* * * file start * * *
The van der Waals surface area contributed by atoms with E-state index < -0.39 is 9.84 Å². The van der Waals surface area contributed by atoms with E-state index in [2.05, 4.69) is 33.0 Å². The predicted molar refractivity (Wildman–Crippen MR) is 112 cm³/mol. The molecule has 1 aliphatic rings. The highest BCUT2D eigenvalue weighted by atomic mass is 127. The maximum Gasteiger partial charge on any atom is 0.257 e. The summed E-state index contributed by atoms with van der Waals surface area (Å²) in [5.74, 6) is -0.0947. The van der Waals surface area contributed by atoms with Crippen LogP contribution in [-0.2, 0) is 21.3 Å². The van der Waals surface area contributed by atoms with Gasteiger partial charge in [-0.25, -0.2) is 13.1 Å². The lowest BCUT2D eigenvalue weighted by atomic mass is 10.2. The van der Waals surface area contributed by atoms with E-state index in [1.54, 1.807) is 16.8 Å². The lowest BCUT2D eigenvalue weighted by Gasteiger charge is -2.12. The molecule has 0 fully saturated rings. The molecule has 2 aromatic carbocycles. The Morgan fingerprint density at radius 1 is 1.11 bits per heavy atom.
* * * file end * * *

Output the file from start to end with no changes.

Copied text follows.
The van der Waals surface area contributed by atoms with E-state index < -0.39 is 9.84 Å². The van der Waals surface area contributed by atoms with E-state index in [2.05, 4.69) is 33.0 Å². The predicted molar refractivity (Wildman–Crippen MR) is 112 cm³/mol. The molecule has 1 aliphatic rings. The highest BCUT2D eigenvalue weighted by atomic mass is 127. The maximum Gasteiger partial charge on any atom is 0.257 e. The summed E-state index contributed by atoms with van der Waals surface area (Å²) in [5.74, 6) is -0.0947. The van der Waals surface area contributed by atoms with Crippen LogP contribution in [-0.2, 0) is 21.3 Å². The van der Waals surface area contributed by atoms with Gasteiger partial charge in [-0.25, -0.2) is 13.1 Å². The lowest BCUT2D eigenvalue weighted by atomic mass is 10.2. The van der Waals surface area contributed by atoms with E-state index in [1.54, 1.807) is 16.8 Å². The lowest BCUT2D eigenvalue weighted by Gasteiger charge is -2.12. The molecule has 0 fully saturated rings. The molecule has 2 aromatic carbocycles. The Morgan fingerprint density at radius 1 is 1.11 bits per heavy atom.